Thursday, March 22nd, 2012 Posted by Michael Kitces in Practice Management | 9 Comments

As prospective retirees struggle to figure out how much money they need to accumulate in order to retire, a key assumption is what anticipated spending will be in retirement. After all, the more spending that must be supported, the more assets that may be necessary (in addition to other income sources) to support that spending. Historically, a popular "rule of thumb" was to assume a replacement ratio of 70% to 80% in retirement, although in recent years this guidance has been lambasted by planners who suggest that client lifestyles tend to remain steady in retirement (or even increase in some cases), not decrease. Yet in reality, it appears that planners have been mis-applying the replacement ratio research, which is based on a percentage of pre-retirement income, not pre-retirement spending! As a result, it turns out the 70% replacement ratio for moderately affluent clients may be remarkably accurate, and in fact could be too high for some wealth clients! 

Wednesday, March 21st, 2012 Posted by Michael Kitces in Retirement Planning | 11 Comments

Monte Carlo analysis has become a fairly widespread tool for financial planners to use to understand the implications of market volatility and return uncertainty on the ability of clients to achieve their goals. Yet the uncertainty in retirement isn't just about the returns that will be earned on investments that are necessary to support spending, but also how long that spending must last. Notwithstanding the uncertainty of mortality, though, most financial planners select a fixed - albeit conservative - time horizon for the portfolio, such as 30 years for a 65-year-old couple. But can this strategy make the plan too conservative? After all, a 90% probability of success - which corresponds to a 10% chance of failure - is actually only a 1.8% probability of failure when it assumes the couple will live until age 95 (given the low likelihood of a client actually surviving that long), and in turn means the client may be saving more, spending less, or retiring later than is really necessary! Which raises the question - are we being too conservative with our mortality/longevity assumptions? 

Tuesday, March 20th, 2012 Posted by Michael Kitces in Retirement Planning | 14 Comments

As financial planning begins its transition into the digital age, the tools and technology that we use to deliver financial planning will change. Increasing use of account aggregation platforms by consumers like Mint.com will mean that clients come to the first meeting with their financial lives already detailed, from a net worth statement to asset allocation details to a breakdown of cash flow. This in turn will allow planners to greatly expedite the planning process - plugging in data immediately in the first meeting to begin crafting financial planning projections live, with clients, who discuss and input their goals on the spot. The end result - an electronic plan, as there will be no need for paper - will provide clients with both actionable steps and recommendations, and the ability to drill down for further detail (through the client software) if they wish. And the entire process will be completed not in a series of meetings, split up by a multi-week break for analysis, but instead in a single meeting, drastically enhancing the efficiency and productivity of the process for both the client and the planner. In turn, though, planners will be forced to add value not by just helping clients get their financial house in order - thanks to technology, it will already be in order! - but by actually delivering quality advice and a good planning experience!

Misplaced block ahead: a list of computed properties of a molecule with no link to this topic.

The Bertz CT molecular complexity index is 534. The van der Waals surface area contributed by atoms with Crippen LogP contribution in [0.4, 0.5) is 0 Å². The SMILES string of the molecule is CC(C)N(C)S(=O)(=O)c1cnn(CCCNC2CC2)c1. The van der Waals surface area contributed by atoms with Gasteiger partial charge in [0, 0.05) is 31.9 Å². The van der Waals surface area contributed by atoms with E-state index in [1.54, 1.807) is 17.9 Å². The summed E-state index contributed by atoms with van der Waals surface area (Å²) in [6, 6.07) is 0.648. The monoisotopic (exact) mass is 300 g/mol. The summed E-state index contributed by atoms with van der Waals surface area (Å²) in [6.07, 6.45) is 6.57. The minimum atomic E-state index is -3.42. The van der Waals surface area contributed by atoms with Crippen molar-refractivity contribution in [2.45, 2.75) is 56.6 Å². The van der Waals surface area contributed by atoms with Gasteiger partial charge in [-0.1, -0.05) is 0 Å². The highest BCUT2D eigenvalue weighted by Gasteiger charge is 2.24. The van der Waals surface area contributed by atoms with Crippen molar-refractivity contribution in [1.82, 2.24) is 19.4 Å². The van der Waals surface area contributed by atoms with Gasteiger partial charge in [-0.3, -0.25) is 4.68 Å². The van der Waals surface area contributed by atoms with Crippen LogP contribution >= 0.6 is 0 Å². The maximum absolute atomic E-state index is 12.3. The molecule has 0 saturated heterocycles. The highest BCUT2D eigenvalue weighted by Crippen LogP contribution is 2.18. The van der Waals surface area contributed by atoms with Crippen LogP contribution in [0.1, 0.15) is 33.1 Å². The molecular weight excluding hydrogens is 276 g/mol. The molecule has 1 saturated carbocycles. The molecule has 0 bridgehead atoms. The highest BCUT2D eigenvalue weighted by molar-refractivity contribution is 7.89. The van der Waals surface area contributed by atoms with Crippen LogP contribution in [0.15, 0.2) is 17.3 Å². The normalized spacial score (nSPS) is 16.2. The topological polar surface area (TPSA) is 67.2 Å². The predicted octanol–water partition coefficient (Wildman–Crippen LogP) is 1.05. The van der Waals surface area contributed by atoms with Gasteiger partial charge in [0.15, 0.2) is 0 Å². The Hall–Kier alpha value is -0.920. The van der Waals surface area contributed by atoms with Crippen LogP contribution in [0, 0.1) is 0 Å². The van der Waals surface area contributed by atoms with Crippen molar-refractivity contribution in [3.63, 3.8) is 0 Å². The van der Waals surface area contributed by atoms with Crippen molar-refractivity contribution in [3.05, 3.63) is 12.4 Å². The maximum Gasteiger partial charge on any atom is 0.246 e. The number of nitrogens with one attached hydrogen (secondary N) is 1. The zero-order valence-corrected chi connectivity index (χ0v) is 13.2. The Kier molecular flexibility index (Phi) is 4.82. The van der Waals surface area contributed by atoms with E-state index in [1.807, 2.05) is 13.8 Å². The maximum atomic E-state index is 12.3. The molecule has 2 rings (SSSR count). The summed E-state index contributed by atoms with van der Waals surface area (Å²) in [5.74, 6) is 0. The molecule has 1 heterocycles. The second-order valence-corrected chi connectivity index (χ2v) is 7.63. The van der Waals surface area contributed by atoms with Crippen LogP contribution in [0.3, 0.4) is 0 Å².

Monday, March 19th, 2012 Posted by Michael Kitces in Practice Management | 7 Comments

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Monday, April 28th, 2014

Safe Withdrawal Rates: Mechanics, Uses & Caveats @ St. Louis Estate Planning Council

Thursday, May 1st, 2014

Cutting Edge Tax Planning Developments & Opportunities @ NATC Annual Meeting

Saturday, May 3rd, 2014

Setting a Proper Asset Allocation Glidepath in Retirement Understanding the New World of Health Insurance @ FPA Retreat 2014